The Grace of Ordinary Dog Days

It’s summer and the liturgical calendar rolls through Ordinary Time. True enough, the phrase “The […]

It’s summer and the liturgical calendar rolls through Ordinary Time. True enough, the phrase “The Eighteenth Sunday in Ordinary Time” doesn’t exactly titillate the senses. But this “ordinary” does not imply commonplace or routine events. It refers to a sequence of ordinal numbers—first, second, third and so on. For followers of Christ, this “ordinary” denotes the holy progression as described in the hymn: And step by step, You’ll lead me and I will follow You all of my days.

Lord knows, some days it is easier to find footing than others. I’m walking alongside a number of folks in the congregation through periods of suffering and loss. And it’s been so extraordinarily hot that it can be difficult to breathe! These “dog days” are named for the time when the brightest star in the summer sky passes through the constellation Canis Major. There are ancient beliefs about the power of this celestial Big Dog to bring fortune and success, as well as healing. Here on earth, I see dogs of all sizes struggling forward with their tongues hanging so low it seems like they might trip.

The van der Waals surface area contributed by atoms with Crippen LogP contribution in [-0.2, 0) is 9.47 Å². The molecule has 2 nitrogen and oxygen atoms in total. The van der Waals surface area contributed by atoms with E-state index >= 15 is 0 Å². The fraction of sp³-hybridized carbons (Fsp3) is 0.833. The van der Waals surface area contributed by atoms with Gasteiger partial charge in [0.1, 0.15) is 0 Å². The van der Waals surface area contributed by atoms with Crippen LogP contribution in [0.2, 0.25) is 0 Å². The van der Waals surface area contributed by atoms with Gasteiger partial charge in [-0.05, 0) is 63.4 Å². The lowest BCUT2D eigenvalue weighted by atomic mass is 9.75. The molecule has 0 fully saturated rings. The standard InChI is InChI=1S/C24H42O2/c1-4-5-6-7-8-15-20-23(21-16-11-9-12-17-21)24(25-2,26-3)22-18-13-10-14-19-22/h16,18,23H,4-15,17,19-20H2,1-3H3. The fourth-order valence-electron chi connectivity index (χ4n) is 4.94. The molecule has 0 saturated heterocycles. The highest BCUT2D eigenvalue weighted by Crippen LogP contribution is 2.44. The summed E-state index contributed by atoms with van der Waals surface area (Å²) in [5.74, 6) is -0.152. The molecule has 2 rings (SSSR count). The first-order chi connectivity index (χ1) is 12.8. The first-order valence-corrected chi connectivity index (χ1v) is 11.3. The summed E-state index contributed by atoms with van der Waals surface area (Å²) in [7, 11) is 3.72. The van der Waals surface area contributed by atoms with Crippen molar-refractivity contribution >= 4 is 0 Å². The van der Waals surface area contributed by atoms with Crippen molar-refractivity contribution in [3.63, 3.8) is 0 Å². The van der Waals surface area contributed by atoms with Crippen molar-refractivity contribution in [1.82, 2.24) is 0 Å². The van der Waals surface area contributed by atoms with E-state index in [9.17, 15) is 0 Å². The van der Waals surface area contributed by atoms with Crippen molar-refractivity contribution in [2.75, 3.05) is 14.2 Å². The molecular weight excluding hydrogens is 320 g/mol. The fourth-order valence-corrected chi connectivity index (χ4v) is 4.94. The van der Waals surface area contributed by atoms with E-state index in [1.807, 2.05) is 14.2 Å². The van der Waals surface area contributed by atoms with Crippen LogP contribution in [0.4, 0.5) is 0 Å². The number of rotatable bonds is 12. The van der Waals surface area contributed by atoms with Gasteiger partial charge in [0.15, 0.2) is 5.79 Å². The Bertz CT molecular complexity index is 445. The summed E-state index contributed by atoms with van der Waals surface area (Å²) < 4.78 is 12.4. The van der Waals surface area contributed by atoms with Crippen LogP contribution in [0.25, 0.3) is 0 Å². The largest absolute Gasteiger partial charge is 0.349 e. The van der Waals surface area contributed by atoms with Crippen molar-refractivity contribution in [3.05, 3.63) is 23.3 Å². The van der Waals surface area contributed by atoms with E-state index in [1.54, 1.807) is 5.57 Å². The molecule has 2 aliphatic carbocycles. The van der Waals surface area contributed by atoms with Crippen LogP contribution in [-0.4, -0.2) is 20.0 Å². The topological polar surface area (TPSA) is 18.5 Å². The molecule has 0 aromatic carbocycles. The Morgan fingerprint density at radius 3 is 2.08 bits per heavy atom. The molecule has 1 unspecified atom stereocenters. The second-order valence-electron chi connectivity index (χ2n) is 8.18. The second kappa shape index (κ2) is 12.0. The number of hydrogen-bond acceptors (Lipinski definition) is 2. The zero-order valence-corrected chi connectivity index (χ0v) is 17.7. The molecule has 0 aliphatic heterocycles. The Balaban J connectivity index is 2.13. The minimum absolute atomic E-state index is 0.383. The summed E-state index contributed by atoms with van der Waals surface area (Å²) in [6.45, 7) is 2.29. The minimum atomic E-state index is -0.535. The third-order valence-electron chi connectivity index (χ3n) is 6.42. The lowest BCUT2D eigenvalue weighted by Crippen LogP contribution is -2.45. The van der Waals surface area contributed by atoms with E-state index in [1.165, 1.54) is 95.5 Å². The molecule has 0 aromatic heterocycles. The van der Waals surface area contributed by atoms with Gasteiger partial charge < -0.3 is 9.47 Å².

I am also much more likely to turn to written texts for wisdom than to read the night sky. Ever since I read her poem, I have been salivating over Denise Levertov’s lines: and float / into Creator Spirit’s deep embrace, / knowing no effort earns / that all-surrounding grace. Levertov penned “The Avowal” shortly after her conversion to Roman Catholicism. I strive to follow in Christ’s footsteps. But, lest my desire to do good works cause me to trip or stumble, I also need to be reminded of “that all-surrounding grace.”

During recent pastoral visits, it has been the wordless presence of man’s best friend that has preached to me. As I long for momentous moments of Levertov-like “floating” for those I minister to and care about, I have embraced the simple communion with them and their dogs in the quiet cool of a front porch. I don’t know if all dogs do go to heaven, but a faithful dog will wag her tail or lay his head upon your knee. While some continue to believe that our futures are written in the stars, such dogs act as though their highest calling is to be present with us. That is grace that’ll preach to this pastor as I try to follow God through ordinary time.